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Vladimir Guerrero Jr. has arrived

The first two years of Vlad Jr.’s career were decent but disappointing. Now, he’s making up for lost time.

Los Angeles Angels v Toronto Blue Jays Photo by Douglas P. DeFelice/Getty Images

Vladimir Guerrero Jr.’s first game was easily the most anticipated debut of 2019 and arguably the most hyped since Stephen Strasburg’s in 2010. Unlike Strasburg, Vlad Jr. didn’t succeed immediately. After weeks of languishing in the minors and having his mammoth dingers be sacrificed in the name of service time, Guerrero “only” went 1-for-4 with a double. The controlled violence of his swing was on display—he looked ready—but it would be another 16 days before his next extra base hit. He eventually got hot in middle of May, but he finished the first half with a slash line of .249/.328/.413 for a 97 wRC+. His second half was a little better, mostly buoyed by a hot streak around the beginning of August, but he ultimately ended the year hitting .272/.339/.433 for a 105 wRC+.

It only shows how high expectations were that an above-average line from a 20-year-old was considered a disappointment. The following year was a bit better, but a 112 wRC+ was still well below what we hoped we would see from Vladito. We’re only a few short weeks into the 2021 season (just barely beyond the threshold for service time manipulation), but what we’ve seen from Vlad Jr. so far hasn’t just met expectations, it has obliterated them.

Coming into Tuesday, Guerrero is hitting .389/.507/.667 which has been good enough for a .501 wOBA and a 232 wRC+. In 16 games, Vlad has already been worth 1.2 fWAR, or twice what he was worth in the first 183 games of his career. We’ve seen Vlad this hot before; the aforementioned August 2019 hot streak peaked with a .531 wOBA over a 15-game rolling window. This time, when/if Vlad comes down, he’s less likely to crater.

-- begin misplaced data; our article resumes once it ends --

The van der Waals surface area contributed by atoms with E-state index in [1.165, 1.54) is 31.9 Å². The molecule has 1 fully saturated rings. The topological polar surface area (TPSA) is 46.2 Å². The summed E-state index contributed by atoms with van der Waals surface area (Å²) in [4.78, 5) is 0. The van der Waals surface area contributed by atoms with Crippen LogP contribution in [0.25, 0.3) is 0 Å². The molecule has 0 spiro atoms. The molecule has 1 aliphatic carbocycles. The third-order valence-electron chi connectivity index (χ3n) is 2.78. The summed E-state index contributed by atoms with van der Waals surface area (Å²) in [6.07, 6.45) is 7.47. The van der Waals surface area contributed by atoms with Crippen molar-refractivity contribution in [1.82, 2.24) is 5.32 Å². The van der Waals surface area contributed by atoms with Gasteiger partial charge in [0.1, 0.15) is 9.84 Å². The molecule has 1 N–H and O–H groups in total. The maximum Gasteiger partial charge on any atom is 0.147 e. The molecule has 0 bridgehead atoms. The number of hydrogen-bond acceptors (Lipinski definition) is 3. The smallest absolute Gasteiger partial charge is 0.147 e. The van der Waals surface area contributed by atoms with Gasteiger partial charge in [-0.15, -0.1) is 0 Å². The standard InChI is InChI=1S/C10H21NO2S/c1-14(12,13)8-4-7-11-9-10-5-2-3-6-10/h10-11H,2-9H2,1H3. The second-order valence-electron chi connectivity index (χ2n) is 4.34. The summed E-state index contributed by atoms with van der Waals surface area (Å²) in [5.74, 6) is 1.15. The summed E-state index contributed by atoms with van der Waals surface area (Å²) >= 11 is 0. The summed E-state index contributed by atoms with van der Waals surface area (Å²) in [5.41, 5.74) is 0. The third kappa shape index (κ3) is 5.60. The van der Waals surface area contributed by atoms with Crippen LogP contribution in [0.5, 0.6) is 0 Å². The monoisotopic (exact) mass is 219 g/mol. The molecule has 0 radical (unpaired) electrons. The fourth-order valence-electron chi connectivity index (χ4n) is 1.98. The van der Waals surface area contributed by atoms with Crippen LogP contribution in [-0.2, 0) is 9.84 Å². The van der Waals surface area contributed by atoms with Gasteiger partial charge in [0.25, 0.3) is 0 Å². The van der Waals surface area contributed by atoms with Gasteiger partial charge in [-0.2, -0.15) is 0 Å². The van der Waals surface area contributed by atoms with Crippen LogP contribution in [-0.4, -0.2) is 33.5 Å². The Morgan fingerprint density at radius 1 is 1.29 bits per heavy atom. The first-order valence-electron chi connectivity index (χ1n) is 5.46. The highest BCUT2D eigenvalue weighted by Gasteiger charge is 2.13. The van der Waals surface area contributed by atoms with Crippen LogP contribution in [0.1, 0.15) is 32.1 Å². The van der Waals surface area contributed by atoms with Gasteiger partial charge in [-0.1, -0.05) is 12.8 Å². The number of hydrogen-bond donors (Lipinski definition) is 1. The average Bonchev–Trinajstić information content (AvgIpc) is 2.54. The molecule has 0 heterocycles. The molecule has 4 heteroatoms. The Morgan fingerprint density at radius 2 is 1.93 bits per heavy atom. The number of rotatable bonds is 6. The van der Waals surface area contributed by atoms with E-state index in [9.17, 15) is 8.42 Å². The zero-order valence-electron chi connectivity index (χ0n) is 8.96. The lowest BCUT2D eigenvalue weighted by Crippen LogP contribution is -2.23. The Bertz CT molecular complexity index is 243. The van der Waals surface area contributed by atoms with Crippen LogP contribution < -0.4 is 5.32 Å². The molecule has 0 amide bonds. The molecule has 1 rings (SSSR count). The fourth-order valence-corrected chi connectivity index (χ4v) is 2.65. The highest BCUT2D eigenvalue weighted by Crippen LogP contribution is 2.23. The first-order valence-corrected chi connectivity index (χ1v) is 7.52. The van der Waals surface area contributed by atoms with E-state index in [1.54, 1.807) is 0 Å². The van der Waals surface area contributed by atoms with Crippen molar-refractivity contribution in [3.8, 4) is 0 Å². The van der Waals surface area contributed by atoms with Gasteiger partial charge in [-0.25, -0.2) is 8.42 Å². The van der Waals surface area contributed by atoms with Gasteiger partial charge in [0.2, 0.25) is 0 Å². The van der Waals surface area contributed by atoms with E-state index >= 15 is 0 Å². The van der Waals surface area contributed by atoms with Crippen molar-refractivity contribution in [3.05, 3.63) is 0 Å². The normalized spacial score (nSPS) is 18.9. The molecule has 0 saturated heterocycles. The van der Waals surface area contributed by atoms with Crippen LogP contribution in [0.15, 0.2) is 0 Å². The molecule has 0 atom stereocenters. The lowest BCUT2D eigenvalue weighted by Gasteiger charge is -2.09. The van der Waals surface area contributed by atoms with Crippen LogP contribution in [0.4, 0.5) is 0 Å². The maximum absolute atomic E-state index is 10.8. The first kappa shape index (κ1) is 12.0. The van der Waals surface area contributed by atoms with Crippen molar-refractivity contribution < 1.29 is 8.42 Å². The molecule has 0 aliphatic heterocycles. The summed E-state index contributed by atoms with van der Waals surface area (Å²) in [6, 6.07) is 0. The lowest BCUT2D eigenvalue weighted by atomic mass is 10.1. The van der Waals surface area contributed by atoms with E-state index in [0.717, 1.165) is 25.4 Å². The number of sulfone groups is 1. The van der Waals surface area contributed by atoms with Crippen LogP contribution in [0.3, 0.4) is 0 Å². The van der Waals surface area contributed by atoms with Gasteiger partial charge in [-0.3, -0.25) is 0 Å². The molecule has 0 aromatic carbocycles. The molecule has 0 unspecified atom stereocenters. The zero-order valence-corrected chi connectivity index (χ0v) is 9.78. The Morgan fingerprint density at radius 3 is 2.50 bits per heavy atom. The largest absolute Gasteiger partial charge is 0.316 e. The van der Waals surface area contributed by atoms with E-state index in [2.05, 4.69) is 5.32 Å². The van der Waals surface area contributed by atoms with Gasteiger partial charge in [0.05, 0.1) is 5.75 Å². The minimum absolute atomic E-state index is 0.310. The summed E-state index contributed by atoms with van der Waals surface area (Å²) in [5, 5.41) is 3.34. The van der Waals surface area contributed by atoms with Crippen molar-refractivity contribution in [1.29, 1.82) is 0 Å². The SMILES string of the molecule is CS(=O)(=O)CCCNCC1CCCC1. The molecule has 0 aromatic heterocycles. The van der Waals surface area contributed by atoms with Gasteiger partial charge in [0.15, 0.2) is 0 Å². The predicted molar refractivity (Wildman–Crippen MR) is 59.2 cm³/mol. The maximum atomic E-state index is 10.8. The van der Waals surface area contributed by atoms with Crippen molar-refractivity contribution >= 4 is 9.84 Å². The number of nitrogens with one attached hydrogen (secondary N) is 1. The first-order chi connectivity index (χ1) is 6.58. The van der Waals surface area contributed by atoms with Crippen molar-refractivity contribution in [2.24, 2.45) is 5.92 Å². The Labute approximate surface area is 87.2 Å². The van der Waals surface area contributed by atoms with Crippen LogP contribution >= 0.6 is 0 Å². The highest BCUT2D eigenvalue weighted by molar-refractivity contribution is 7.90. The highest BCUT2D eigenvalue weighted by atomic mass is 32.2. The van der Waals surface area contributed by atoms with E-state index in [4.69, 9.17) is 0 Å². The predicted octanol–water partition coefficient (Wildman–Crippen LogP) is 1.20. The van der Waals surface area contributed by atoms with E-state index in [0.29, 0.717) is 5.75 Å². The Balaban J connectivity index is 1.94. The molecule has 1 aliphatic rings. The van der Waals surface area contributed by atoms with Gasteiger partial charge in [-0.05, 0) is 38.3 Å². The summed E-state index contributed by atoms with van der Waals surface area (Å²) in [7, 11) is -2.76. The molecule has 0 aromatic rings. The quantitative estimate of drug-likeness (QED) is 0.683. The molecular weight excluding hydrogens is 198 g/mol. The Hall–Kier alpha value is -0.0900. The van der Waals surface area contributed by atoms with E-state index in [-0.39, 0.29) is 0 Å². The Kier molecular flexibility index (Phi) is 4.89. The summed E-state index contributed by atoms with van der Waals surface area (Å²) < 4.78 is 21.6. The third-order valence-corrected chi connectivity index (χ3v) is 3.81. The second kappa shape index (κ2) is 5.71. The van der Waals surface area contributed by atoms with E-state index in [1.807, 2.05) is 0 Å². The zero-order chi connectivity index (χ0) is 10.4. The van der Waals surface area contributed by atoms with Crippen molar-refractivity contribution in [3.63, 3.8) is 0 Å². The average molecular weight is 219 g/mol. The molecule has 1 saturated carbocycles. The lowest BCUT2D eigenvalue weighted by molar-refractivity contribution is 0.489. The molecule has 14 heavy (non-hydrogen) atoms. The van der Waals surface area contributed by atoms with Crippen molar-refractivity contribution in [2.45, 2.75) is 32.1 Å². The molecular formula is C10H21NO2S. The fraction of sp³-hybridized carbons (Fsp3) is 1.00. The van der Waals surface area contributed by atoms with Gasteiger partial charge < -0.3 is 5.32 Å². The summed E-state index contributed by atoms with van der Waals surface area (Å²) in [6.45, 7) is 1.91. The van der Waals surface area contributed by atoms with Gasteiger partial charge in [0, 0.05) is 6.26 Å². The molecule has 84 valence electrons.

FanGraphs

Guerrero isn’t just crushing the ball. He’s also displaying unprecedented levels of discipline. Guerrero has walked as often as he’s struck out this year, posting a 16.4 percent rates in both categories. Across the board, he’s been more patient in the early goings. Guerrero is swinging at just 41.1 percent of pitches, down from 47.9 percent the year before. In addition, he’s chasing far fewer pitches out of the zone. Per Baseball Savant, his Chase% this season is 18.2 percent, a 6.2-point drop from 2020 and 2020 was a 4.3-point drop from 2019.

His command of the strike zone is clearly maturing. Breaking it down further, Vlad is still protecting the edges of the zone, which Baseball Savant refers to as the Shadow Zone, while laying off of pitches in the Chase Zone. Out of 64 pitches, thrown in the Chase, Guerrero has only swung at six of them. So far, Guerrero’s ability to lay off is twice as good as it was last year.

Swing Rate by Region

Year Shadow Pitches Shadow Swing% Chase Pitches Chase Swing% Chase and Waste Pitches Chase and Waste Swing%
Year Shadow Pitches Shadow Swing% Chase Pitches Chase Swing% Chase and Waste Pitches Chase and Waste Swing%
2019 872 51.6 474 24.5 675 19.3
2020 378 52.4 218 21.1 305 16.7
2021 103 51.5 64 9.3 97 8.2
Baseball Savant

Increased patience hasn’t just led to more walks but better quality of contact. His hard-hit rate of 48.8 is two points lower than it was in 2020, but Guerrero is getting the ball in the air more often. Guerrero’s average launch angle is up to 12.9 in 2021. Trading two points of hard-hit is definitely worth a 15.1-point drop in ground ball percentage.

Of course, it’s still early. Even if he keeps hitting the ball like he has, Guerrero’s not going to keep up a .436 BABIP. He’ll come down eventually if only because there’s nowhere left to climb. If Guerrero can maintain this discipline though, he doesn’t have that far to fall.


Kenny Kelly is the managing editor of Beyond the Box Score.